Align objects in Word 2016 for Mac

You can have Word align objects—such as pictures, shapes, SmartArt, and charts—in relation to the edges of the page, the margins, or other objects.

by having Word do the aligning, you can ensure that objects on a page are precisely aligned. Word can align objects to the left, center, right, top, middle, and bottom. You select whether you want those positions to be relative to the page, the margins, or other objects.

Note: If text wrapping for an object is set to In Line with Text, Word can only align it in relation to the page or the margins. By default, pictures have this setting, and you must change the setting to align a picture with other objects. To change the setting, Control + Click the object, point to Wrap Text, and then pick something other than In Line with Text. To learn more about text wrapping, see Control text wrapping around objects.

Tip: If you have several objects to position on a page, you might want to use a grid to help you. To learn more about using a grid, see Snap objects to a grid.

Align an object with other objects, the margins, or the page

  1. Hold down Shift and use the mouse or touchpad to select the objects that you want to align.

    When you select a shape or multiple objects, Word displays the Shape Format tab.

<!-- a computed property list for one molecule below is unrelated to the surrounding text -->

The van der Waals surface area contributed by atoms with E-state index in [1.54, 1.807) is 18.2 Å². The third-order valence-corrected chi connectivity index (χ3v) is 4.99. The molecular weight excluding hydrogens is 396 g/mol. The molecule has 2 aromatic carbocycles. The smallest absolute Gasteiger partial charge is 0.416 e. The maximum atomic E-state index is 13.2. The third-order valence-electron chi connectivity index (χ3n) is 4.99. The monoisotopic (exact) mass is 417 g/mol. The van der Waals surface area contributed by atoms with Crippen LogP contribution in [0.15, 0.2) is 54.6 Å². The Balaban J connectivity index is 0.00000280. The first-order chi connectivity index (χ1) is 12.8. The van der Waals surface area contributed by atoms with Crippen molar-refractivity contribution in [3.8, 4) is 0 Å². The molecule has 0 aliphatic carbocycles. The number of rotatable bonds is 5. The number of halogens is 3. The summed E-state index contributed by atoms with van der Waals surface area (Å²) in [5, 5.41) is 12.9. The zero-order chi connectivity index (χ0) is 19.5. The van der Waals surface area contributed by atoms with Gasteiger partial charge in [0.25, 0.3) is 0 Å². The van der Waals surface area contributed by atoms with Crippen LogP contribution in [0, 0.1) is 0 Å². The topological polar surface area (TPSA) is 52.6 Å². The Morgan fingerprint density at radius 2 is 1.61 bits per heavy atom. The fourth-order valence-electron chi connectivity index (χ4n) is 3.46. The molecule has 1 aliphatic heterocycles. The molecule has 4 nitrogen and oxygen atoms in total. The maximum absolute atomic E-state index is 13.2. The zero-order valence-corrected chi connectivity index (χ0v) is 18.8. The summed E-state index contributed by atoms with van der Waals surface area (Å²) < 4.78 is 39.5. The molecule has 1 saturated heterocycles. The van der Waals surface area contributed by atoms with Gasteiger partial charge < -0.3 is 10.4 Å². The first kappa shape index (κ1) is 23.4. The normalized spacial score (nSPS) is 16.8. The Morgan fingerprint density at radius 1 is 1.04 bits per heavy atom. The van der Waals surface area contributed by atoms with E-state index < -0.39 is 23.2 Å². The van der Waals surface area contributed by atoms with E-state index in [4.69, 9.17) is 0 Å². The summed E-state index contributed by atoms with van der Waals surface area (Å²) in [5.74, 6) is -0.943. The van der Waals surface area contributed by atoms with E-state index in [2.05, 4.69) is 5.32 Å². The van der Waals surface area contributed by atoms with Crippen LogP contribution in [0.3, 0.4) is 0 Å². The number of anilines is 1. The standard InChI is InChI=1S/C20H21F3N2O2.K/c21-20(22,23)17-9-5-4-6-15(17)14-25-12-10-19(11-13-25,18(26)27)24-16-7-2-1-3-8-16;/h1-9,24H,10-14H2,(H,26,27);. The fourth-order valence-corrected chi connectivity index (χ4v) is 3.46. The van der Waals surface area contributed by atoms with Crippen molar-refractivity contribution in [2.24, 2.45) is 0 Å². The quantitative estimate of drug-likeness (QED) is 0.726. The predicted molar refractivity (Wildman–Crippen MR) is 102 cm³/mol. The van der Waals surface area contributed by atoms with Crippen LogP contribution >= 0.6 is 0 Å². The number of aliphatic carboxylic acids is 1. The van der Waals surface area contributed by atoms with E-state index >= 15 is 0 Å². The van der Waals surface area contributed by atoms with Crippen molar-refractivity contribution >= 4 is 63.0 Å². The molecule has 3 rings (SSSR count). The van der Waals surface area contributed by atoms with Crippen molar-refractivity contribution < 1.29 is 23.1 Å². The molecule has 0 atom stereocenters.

To align one or more objects that you have selected, click Align
  2. To choose whether the selected objects are aligned to the margins, the page, or relative to each other, click Align, and then select one of the following options:

    • Align to Page

    • Align to Margin

    • Align Selected Objects

    If you do not see Align on the Shape Format tab, click Arrange, and then click Align.

  3. Click Align again, and then click the type of alignment that you want from one of the three categories: Horizontal, Vertical, or Distribute.

    To align objects relative to one another, select Align Selected Objects.

Tip: After you have objects aligned as you want, you can move them while preserving their relative positions by defining them as a group. This can be helpful, for example, when the layout in a region of a page is as you want it, but you need to move the multiple objects of that region to a different location. For help with using groups, see Group or ungroup shapes, pictures, or other objects.

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